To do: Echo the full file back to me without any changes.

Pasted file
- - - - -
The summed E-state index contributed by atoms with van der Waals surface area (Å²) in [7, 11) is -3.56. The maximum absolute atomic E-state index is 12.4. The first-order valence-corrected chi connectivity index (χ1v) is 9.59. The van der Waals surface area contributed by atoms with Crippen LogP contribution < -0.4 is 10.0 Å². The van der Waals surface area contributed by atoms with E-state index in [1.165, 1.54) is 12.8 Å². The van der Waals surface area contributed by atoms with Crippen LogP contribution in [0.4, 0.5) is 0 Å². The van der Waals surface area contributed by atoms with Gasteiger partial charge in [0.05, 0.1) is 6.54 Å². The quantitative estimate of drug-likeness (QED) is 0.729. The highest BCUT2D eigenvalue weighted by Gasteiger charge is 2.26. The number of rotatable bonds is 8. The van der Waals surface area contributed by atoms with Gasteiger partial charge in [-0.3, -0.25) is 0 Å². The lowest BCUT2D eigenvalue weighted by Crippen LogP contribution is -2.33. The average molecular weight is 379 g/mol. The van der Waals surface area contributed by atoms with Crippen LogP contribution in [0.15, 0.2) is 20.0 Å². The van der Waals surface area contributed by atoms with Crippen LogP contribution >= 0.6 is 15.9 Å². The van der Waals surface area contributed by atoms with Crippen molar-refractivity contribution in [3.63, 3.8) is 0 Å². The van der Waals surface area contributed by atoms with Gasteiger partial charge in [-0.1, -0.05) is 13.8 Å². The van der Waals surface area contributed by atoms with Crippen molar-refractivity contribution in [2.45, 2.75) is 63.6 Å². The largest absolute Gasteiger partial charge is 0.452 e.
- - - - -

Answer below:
The summed E-state index contributed by atoms with van der Waals surface area (Å²) in [7, 11) is -3.56. The maximum absolute atomic E-state index is 12.4. The first-order valence-corrected chi connectivity index (χ1v) is 9.59. The van der Waals surface area contributed by atoms with Crippen LogP contribution < -0.4 is 10.0 Å². The van der Waals surface area contributed by atoms with E-state index in [1.165, 1.54) is 12.8 Å². The van der Waals surface area contributed by atoms with Crippen LogP contribution in [0.4, 0.5) is 0 Å². The van der Waals surface area contributed by atoms with Gasteiger partial charge in [0.05, 0.1) is 6.54 Å². The quantitative estimate of drug-likeness (QED) is 0.729. The highest BCUT2D eigenvalue weighted by Gasteiger charge is 2.26. The number of rotatable bonds is 8. The van der Waals surface area contributed by atoms with Gasteiger partial charge in [-0.3, -0.25) is 0 Å². The lowest BCUT2D eigenvalue weighted by Crippen LogP contribution is -2.33. The average molecular weight is 379 g/mol. The van der Waals surface area contributed by atoms with Crippen LogP contribution in [0.15, 0.2) is 20.0 Å². The van der Waals surface area contributed by atoms with Crippen LogP contribution >= 0.6 is 15.9 Å². The van der Waals surface area contributed by atoms with Crippen molar-refractivity contribution in [3.63, 3.8) is 0 Å². The van der Waals surface area contributed by atoms with Gasteiger partial charge in [-0.1, -0.05) is 13.8 Å². The van der Waals surface area contributed by atoms with Crippen molar-refractivity contribution in [2.45, 2.75) is 63.6 Å². The largest absolute Gasteiger partial charge is 0.452 e.